This is a snippet from George Washington's 1796 Farewell Address to all of his fellow American patriots:
And to think that we as late "patriots" let traitors from within abolish Washington's birthday as a holiday. Shameful, Unforgivable, and being proven deadly to our republic. What meaning of the government's afterthought of appending "...in accordance with its constitutional processes" to each treaty is meant to imply is your own guess as the Constution hasn't been obeyed for decades. Maybe it's just in case they throw it in as a stopgap to snuff out public furor to appear "lawful"? Not moral mind you, just 'ethical'.
...As avenues to foreign influence in innumerable ways, such attachments are particularly alarming to the truly enlightened and independent patriot. How many opportunities do they afford to tamper with domestic factions, to practice the arts of seduction, to mislead public opinion, to influence or awe the public councils. Such an attachment of a small or weak towards a great and powerful nation dooms the former to be the satellite of the latter.
Against the insidious wiles of foreign influence (I conjure you to believe me, fellow-citizens) the jealousy of a free people ought to be constantly awake, since history and experience prove that foreign influence is one of the most baneful foes of republican government. But that jealousy to be useful must be impartial; else it becomes the instrument of the very influence to be avoided, instead of a defense against it. Excessive partiality for one foreign nation and excessive dislike of another cause those whom they actuate to see danger only on one side, and serve to veil and even second the arts of influence on the other. Real patriots who may resist the intrigues of the favorite are liable to become suspected and odious, while its tools and dupes usurp the applause and confidence of the people, to surrender their interests.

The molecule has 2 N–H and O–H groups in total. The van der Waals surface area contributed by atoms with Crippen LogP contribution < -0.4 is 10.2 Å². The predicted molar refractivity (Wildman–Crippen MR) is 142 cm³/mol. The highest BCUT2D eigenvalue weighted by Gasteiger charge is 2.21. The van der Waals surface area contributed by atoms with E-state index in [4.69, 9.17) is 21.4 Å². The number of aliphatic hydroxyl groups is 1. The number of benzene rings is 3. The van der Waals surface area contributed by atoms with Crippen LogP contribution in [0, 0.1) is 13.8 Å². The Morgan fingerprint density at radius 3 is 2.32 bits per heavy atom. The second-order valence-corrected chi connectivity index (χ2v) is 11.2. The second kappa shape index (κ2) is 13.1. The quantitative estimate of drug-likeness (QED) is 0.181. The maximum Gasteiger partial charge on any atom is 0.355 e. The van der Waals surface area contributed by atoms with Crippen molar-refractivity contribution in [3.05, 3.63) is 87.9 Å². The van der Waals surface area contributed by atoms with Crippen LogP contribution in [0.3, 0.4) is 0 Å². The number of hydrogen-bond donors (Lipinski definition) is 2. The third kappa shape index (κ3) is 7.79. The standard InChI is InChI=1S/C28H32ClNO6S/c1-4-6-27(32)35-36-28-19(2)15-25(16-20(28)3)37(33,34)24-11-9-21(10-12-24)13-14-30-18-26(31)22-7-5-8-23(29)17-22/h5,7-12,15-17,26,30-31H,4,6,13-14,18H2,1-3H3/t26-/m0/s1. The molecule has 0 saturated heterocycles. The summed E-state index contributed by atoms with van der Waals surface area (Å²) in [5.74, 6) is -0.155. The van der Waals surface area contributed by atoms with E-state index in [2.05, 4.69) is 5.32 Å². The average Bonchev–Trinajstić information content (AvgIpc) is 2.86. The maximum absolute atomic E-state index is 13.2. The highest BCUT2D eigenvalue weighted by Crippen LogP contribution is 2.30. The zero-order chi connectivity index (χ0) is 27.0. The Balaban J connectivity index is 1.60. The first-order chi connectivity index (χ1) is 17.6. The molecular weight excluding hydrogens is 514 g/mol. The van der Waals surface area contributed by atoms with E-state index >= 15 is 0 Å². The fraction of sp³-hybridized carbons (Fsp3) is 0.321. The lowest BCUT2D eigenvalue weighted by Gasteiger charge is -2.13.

The great rule of conduct for us in regard to foreign nations is in extending our commercial relations, to have with them as little political connection as possible. So far as we have already formed engagements, let them be fulfilled with perfect good faith. Here let us stop. Europe has a set of primary interests which to us have none; or a very remote relation. Hence she must be engaged in frequent controversies, the causes of which are essentially foreign to our concerns. Hence, therefore, it must be unwise in us to implicate ourselves by artificial ties in the ordinary vicissitudes of her politics, or the ordinary combinations and collisions of her friendships or enmities.
You are seeing Washington's warnings being ignored as we plunge into unpayable debt to carry out perpetual wars under the unproven excuse of defense, but instead under obligatory signatories under foreign entanglements.
I had never fully read his Farewell Address in its entirety, but I assure you the solutions for our ills today are scribed therein. Read it.